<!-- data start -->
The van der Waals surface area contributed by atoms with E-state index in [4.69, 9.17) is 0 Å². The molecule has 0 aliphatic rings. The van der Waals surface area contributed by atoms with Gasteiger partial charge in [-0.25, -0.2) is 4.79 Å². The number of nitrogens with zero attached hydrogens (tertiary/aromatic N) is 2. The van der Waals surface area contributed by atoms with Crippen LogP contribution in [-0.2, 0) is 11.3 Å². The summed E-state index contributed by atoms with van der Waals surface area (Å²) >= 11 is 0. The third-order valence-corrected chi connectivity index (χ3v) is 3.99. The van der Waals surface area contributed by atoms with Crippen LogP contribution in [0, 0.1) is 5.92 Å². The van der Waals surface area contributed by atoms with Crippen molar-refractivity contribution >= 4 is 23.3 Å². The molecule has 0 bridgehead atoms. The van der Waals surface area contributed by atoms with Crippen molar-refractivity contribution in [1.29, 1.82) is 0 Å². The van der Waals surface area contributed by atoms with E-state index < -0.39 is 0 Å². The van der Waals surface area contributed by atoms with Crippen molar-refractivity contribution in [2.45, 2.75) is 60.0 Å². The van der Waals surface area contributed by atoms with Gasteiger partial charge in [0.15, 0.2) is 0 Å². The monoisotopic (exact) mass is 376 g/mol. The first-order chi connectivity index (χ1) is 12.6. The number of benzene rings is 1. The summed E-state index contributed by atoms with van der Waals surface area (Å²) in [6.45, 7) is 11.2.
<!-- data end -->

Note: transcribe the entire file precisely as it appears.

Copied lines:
The van der Waals surface area contributed by atoms with E-state index in [4.69, 9.17) is 0 Å². The molecule has 0 aliphatic rings. The van der Waals surface area contributed by atoms with Gasteiger partial charge in [-0.25, -0.2) is 4.79 Å². The number of nitrogens with zero attached hydrogens (tertiary/aromatic N) is 2. The van der Waals surface area contributed by atoms with Crippen LogP contribution in [-0.2, 0) is 11.3 Å². The summed E-state index contributed by atoms with van der Waals surface area (Å²) >= 11 is 0. The third-order valence-corrected chi connectivity index (χ3v) is 3.99. The van der Waals surface area contributed by atoms with Crippen LogP contribution in [0, 0.1) is 5.92 Å². The van der Waals surface area contributed by atoms with Crippen molar-refractivity contribution >= 4 is 23.3 Å². The molecule has 0 bridgehead atoms. The van der Waals surface area contributed by atoms with Crippen molar-refractivity contribution in [1.29, 1.82) is 0 Å². The van der Waals surface area contributed by atoms with E-state index < -0.39 is 0 Å². The van der Waals surface area contributed by atoms with Crippen molar-refractivity contribution in [2.45, 2.75) is 60.0 Å². The van der Waals surface area contributed by atoms with Gasteiger partial charge in [0.15, 0.2) is 0 Å². The monoisotopic (exact) mass is 376 g/mol. The first-order chi connectivity index (χ1) is 12.6. The number of benzene rings is 1. The summed E-state index contributed by atoms with van der Waals surface area (Å²) in [6.45, 7) is 11.2.